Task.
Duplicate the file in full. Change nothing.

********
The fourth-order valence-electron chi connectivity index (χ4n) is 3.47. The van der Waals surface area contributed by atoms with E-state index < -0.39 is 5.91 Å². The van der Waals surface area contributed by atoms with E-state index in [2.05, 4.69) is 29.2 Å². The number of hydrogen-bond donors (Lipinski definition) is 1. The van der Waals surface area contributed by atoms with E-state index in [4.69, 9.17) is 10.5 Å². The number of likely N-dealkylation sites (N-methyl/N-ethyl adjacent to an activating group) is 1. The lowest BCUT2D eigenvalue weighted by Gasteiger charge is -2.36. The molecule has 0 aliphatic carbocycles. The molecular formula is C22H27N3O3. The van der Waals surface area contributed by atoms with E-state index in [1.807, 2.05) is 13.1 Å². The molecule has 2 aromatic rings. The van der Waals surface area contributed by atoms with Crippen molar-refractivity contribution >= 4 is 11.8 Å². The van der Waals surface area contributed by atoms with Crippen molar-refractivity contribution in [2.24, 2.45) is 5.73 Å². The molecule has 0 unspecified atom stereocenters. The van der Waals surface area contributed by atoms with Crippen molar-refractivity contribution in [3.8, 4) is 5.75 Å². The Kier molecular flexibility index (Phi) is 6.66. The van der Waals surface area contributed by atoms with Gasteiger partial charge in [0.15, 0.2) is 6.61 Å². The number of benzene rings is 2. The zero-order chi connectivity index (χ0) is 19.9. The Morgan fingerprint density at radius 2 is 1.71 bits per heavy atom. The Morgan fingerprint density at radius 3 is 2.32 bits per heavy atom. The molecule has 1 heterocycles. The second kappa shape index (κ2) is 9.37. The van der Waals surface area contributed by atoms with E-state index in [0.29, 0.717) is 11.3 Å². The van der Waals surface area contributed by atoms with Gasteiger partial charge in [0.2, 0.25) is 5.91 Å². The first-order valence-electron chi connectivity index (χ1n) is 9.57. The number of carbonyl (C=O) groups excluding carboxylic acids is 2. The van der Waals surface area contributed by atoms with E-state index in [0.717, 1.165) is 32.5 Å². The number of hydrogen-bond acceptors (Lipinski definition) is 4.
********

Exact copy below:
The fourth-order valence-electron chi connectivity index (χ4n) is 3.47. The van der Waals surface area contributed by atoms with E-state index < -0.39 is 5.91 Å². The van der Waals surface area contributed by atoms with E-state index in [2.05, 4.69) is 29.2 Å². The number of hydrogen-bond donors (Lipinski definition) is 1. The van der Waals surface area contributed by atoms with E-state index in [4.69, 9.17) is 10.5 Å². The number of likely N-dealkylation sites (N-methyl/N-ethyl adjacent to an activating group) is 1. The lowest BCUT2D eigenvalue weighted by Gasteiger charge is -2.36. The molecule has 0 aliphatic carbocycles. The molecular formula is C22H27N3O3. The van der Waals surface area contributed by atoms with E-state index in [1.807, 2.05) is 13.1 Å². The molecule has 2 aromatic rings. The van der Waals surface area contributed by atoms with Crippen molar-refractivity contribution >= 4 is 11.8 Å². The van der Waals surface area contributed by atoms with Crippen molar-refractivity contribution in [2.24, 2.45) is 5.73 Å². The molecule has 0 unspecified atom stereocenters. The van der Waals surface area contributed by atoms with Crippen molar-refractivity contribution in [3.8, 4) is 5.75 Å². The Kier molecular flexibility index (Phi) is 6.66. The van der Waals surface area contributed by atoms with Gasteiger partial charge in [0.15, 0.2) is 6.61 Å². The number of benzene rings is 2. The zero-order chi connectivity index (χ0) is 19.9. The Morgan fingerprint density at radius 2 is 1.71 bits per heavy atom. The Morgan fingerprint density at radius 3 is 2.32 bits per heavy atom. The molecule has 1 heterocycles. The second kappa shape index (κ2) is 9.37. The van der Waals surface area contributed by atoms with E-state index in [0.29, 0.717) is 11.3 Å². The van der Waals surface area contributed by atoms with Gasteiger partial charge in [0.2, 0.25) is 5.91 Å². The first-order valence-electron chi connectivity index (χ1n) is 9.57. The number of carbonyl (C=O) groups excluding carboxylic acids is 2. The van der Waals surface area contributed by atoms with E-state index in [0.717, 1.165) is 32.5 Å². The number of hydrogen-bond acceptors (Lipinski definition) is 4.